I’m one of the luckiest people I know.

Uh, Heather?  Um, you have stage IV incurable cancer.  Remember  that?

Yes…  yes, I do.
Know what else I have?

A wife and kids who I love and adore more than anything.
A family that supports and loves me as much as I do them.
Friends that make me laugh and have my back when I need it.
A home that is beyond adequate.
Enough means to be fed well, clothed and even be able to travel.
A church that feeds my soul and a church family that protects that.
The ability to play music.
Two cats to curl up with.
Comedic timing to make people laugh.
A green thumb to help things grow (sometimes).
Shall I go on?  This could be a very long list…

So I’m lucky.  I may not always have my health, but for the most part I’ve been able to function quite well lately.  Enough to get out and enjoy things.  Enough to start volunteering at church once a week and enough to start back at school.  I’m even starting to get more exercise in.

Lately I’ve had some strong thoughts and feelings about mortality.  Of course we’re all going to die, but my reality is that it may come much sooner for me.  As of now I’m incurable.  I have no idea how long I have, but no one does really.  The thing that I feel the luckiest about is that I have barely changed since I’ve been diagnosed.  Now, MJ may tell you another story, I don’t know.  But I feel mostly the same.  I didn’t have a big “I need to change A, B and C and do X, Y, and Z now!”  The one major thing I did after being diagnosed was released baggage.  I let go of some of the feelings I was harboring toward some situations and people.  And it’s been great.  Very healing.  Other than that though, I can say that I’ve been living my life the same and that makes me so happy.  And lucky!  It means I’ve been living my life how I’ve wanted.  And that’s a great feeling.  It’s still very scary to have to deal with this monster of mortality, but it puts me at peace knowing I’m in the right place.
If I go tomorrow, I’m happy with what I’ve gotten to do and see in my life.  I’ve had a great life.  By no means am I done though. Don’t get me wrong, there’s plenty I want to see and do yet!  But it’s nice to be in a place of no regrets.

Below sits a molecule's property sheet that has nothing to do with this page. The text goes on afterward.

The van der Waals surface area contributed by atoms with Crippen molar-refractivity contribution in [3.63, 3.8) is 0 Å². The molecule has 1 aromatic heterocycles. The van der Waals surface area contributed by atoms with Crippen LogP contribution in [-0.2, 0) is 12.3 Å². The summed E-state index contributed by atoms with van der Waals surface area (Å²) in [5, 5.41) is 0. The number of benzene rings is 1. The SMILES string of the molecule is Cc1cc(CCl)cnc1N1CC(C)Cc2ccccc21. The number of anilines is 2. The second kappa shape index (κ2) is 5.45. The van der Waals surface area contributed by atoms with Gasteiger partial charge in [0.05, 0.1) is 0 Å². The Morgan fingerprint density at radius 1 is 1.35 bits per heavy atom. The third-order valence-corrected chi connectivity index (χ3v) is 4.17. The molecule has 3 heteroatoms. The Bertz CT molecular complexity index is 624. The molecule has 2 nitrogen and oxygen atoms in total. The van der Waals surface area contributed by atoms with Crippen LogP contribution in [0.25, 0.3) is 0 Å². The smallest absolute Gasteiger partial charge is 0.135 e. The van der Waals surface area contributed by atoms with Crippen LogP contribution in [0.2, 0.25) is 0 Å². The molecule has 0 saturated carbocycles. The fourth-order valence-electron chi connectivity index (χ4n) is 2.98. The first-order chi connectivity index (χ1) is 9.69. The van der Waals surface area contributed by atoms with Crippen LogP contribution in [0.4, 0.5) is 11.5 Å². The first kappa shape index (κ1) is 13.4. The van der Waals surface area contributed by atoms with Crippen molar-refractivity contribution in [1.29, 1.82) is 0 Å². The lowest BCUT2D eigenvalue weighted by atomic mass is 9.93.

Shrinkage and Shakes

New scan results are excellent!!
Tumors are still shrinking.  The best news we could’ve gotten.

I got to see the actual scans from May vs. last Friday and they’re remarkably different.  Just the size of my liver alone has dramatically decreased.  The spots that were all over the May scan have decreased to the point that I think they could actually be counted.

My oncologist and I have never had any discussions about prognosis.  I’ve never wanted it.  But based on his reaction to how well I’ve been responding to treatment, I get the feeling I didn’t have a very good outlook back in May.  So glad things look so much better now.

But with that good news came a disappointing one.  He had talked about going on maintenance chemo if these scans were good.  Going off the “big” chemo.  I was very much looking forward to less side effects. But because everything is going so well, he said we could keep going if I could stand it and try to knock it out more.  And because I’m in this for the fight, I decided to keep going with the big stuff.  That decision came with a few chemo burning tears, but I know it was the right thing to do.

I went ahead with big chemo on tuesday and was wiped right out.  I slept more than the cats.  By Wednesday afternoon I had the chills, was shaky and achy and just didn’t feel very well.  This wasn’t like other chemo sessions.
Thursday was the same and when the home health nurse came to remove my pump she said I didn’t look very well.  Asked a bunch of questions and recommended I call my oncologist.  He wasn’t in but the nurse said she would keep tabs on me.
By Friday I finally figured out what was going on…  Morphine.